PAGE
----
This recipe is NOT safe for Coumadin (warfarin) users.
Avoid this recipe if you are lactose intolerant.
This is NOT a low sodium recipe.
GERD / Acid Reflux
No specific GERD triggers.
This recipe is safe for those who are sensitive to gluten.
"I love celery and people don't use it a lot. Celery and flavors in that family - it really brightens and is refreshing."
- Todd English, Chef
This is a recipe that I had while in Santiago, Chile, and I was really surprised by how bright and fresh-flavored the celery made the mashed potatoes. Celery is an essential component of many Chilean recipes and the stalks that are sold at La Vega market are huge – the size of a small bag of groceries. They are also sold with the celery leaves still on the stalks and I suggest that you always purchase your celery this way whenever possible. If the leaves are fresh looking, it is a good indication that the celery is fresh, and they add great flavor to any dish.
Potato ricers are like big garlic presses (or maybe it’s that garlic presses are like small potato ricers). There is a chamber usually large enough to hold one or two small boiled potatoes and, using levering action, the attached plunger squeezes the potato through small holes in the bottom of the chamber. It is called a ricer because the potatoes that are forced through resembles rice.
Most potato ricers have interchangeable plates with different size holes. If yours does, make sure that you disassemble and clean them as soon after use as possible. Dried potato starch is much like glue and getting it apart later will be difficult.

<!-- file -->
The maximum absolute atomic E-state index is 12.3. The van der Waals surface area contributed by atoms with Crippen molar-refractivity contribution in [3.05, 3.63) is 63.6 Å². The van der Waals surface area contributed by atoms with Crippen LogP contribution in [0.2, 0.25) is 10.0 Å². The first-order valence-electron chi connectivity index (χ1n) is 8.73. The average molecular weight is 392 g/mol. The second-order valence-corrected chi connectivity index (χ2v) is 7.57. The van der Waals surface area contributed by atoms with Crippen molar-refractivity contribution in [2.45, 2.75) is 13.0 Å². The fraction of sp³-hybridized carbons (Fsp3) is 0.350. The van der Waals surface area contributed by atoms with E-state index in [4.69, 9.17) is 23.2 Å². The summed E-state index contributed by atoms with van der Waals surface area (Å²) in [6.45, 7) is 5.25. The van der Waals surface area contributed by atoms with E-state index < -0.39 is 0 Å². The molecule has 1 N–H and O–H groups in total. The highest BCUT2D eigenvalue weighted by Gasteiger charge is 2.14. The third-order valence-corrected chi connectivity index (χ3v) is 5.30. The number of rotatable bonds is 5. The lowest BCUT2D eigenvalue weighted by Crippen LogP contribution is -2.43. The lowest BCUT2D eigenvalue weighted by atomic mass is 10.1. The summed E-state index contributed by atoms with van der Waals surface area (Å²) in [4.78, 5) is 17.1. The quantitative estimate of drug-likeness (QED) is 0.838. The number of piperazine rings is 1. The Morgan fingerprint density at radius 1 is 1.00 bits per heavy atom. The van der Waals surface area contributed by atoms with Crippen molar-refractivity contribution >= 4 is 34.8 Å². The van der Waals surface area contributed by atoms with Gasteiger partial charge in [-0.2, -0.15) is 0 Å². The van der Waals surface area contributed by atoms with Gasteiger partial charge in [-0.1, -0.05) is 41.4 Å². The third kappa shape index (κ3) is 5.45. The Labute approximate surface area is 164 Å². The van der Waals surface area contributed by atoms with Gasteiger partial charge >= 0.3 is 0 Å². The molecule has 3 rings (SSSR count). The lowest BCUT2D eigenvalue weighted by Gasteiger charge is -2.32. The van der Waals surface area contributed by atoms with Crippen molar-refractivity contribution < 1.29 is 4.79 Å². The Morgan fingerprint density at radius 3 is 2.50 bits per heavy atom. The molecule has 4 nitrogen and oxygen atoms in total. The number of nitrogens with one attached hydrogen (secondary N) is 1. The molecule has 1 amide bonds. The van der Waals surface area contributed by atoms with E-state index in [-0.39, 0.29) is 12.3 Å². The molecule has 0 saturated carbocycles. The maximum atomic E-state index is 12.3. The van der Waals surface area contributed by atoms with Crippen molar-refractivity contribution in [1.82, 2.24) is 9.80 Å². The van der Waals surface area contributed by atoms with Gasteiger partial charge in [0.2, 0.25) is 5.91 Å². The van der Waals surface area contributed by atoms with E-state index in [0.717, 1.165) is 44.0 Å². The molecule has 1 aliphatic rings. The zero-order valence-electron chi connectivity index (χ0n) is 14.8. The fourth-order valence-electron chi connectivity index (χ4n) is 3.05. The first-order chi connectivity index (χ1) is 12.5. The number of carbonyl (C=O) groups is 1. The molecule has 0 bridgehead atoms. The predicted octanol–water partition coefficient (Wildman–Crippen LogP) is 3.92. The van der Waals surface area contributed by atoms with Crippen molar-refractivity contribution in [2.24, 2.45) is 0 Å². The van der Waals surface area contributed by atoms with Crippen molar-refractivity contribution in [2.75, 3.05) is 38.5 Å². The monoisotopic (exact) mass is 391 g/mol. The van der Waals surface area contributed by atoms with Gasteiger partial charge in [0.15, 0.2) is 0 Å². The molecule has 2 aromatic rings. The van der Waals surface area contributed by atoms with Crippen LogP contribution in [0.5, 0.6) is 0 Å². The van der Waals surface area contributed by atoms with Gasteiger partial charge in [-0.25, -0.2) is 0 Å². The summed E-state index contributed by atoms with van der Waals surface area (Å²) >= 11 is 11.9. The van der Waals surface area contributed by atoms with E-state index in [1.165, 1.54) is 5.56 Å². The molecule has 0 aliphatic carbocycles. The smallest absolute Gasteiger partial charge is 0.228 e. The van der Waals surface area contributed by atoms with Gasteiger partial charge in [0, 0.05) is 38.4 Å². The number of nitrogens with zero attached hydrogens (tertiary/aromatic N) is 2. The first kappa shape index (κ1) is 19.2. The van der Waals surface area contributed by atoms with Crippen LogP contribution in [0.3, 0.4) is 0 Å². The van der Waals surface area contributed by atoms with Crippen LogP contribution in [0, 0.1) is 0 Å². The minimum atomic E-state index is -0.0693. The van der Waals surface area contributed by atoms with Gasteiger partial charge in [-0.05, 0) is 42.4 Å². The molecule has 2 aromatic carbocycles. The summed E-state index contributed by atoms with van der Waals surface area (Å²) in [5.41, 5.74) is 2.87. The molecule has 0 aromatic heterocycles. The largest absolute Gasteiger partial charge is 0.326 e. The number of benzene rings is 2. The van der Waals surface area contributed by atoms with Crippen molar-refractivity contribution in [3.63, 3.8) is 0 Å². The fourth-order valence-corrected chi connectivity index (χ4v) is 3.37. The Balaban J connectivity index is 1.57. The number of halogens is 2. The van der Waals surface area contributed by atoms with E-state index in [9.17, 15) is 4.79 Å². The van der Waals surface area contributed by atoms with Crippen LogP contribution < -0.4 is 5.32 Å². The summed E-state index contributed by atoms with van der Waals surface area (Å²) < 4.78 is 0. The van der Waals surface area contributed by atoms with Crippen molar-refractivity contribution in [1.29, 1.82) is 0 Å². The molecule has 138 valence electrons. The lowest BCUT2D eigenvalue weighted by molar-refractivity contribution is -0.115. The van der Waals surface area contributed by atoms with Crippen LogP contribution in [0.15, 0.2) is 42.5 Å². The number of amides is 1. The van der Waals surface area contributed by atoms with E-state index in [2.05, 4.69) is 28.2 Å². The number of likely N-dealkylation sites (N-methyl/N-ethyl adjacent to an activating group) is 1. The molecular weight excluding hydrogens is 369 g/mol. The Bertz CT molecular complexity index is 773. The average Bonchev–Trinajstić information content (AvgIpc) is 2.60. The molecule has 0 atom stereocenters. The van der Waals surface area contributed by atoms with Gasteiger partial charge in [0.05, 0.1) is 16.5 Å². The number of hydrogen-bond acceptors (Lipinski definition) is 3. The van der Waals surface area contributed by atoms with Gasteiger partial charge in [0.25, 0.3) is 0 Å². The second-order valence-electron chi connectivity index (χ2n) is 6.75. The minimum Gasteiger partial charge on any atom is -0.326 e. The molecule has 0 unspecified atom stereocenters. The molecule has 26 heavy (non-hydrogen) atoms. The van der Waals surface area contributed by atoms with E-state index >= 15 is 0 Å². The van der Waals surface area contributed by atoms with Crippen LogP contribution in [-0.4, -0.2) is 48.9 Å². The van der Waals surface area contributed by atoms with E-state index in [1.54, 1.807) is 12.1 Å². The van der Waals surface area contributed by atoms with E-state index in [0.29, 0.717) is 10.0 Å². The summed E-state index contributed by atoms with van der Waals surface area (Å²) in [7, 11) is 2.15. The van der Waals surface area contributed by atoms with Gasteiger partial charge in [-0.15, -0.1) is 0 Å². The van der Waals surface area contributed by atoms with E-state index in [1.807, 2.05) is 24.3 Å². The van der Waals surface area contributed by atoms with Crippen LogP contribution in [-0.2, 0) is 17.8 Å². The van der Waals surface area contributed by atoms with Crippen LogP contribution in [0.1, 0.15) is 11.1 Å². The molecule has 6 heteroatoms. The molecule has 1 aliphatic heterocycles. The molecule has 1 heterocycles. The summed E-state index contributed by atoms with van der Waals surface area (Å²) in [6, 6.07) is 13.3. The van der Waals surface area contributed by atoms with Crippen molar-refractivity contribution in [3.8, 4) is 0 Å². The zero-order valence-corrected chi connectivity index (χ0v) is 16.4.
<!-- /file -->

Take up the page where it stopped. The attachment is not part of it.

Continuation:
The ricer that my mom had when I was growing up was made from cast aluminum but you can find chromed steel or stainless steel on the market as well. I have one that is made of plastic that I especially like. It came with three discs.
Servings = 2 | Serving size =about 1 cup
Cooking Time = 45 Minutes
This recipe can be multiplied by 2, 3, 4.
This recipe does not make very good leftovers.
|3 large||ribs celery (finely diced)|
|8 ounces||Yukon Gold potatoes|
|1 tsp||unsalted butter|
|2 Tbsp||non-fat buttermilk|
|2 Tbsp||2% milk|
|fresh ground black pepper (to taste)|
Spray a pan with oil and place the celery in the pan. Place the pan over medium heat.
When the pan heats up and the celery begins to sizzle reduce the heat to medium low and cover. Cook the celery for about 20 minutes. Toss frequently.
Place the water in a large stock pot over high heat.
Quarter the potatoes and add to the stock pot. Cover with water by about an inch. Bring to boil and then reduce heat until the water is simmering.
Cook the potatoes about 15 – 20 minutes until slightly soft in the middle. They should give when squeezed.
Remove from heat and drain water.
Place the butter, buttermilk, milk, salt and celery in a blender. Puree until smooth.
Add the celery mixture to the potatoes and mash potatoes until creamy.
Be careful because over mashing will result in pasty potatoes. Add ground black pepper to taste and serve.
Serving size = about 1 cup
Servings = 2
Amount Per Serving
|Calories 128||Calories from Fat 25|
|% Daily Value|
|Total Fat 2g||4%|
|Saturated Fat 1g||7%|
|Monounsaturated Fat 0g|
|Trans Fat 0g|
|Total Carbohydrates 23g||11%|
|Dietary Fiber 4g||13%|
|Vitamin A 11%||Vitamin C 22%|
|Calcium 9%||Iron 6%|
|Vitamin K 31 mcg||Potassium 820 mg|
|Magnesium 40 mg|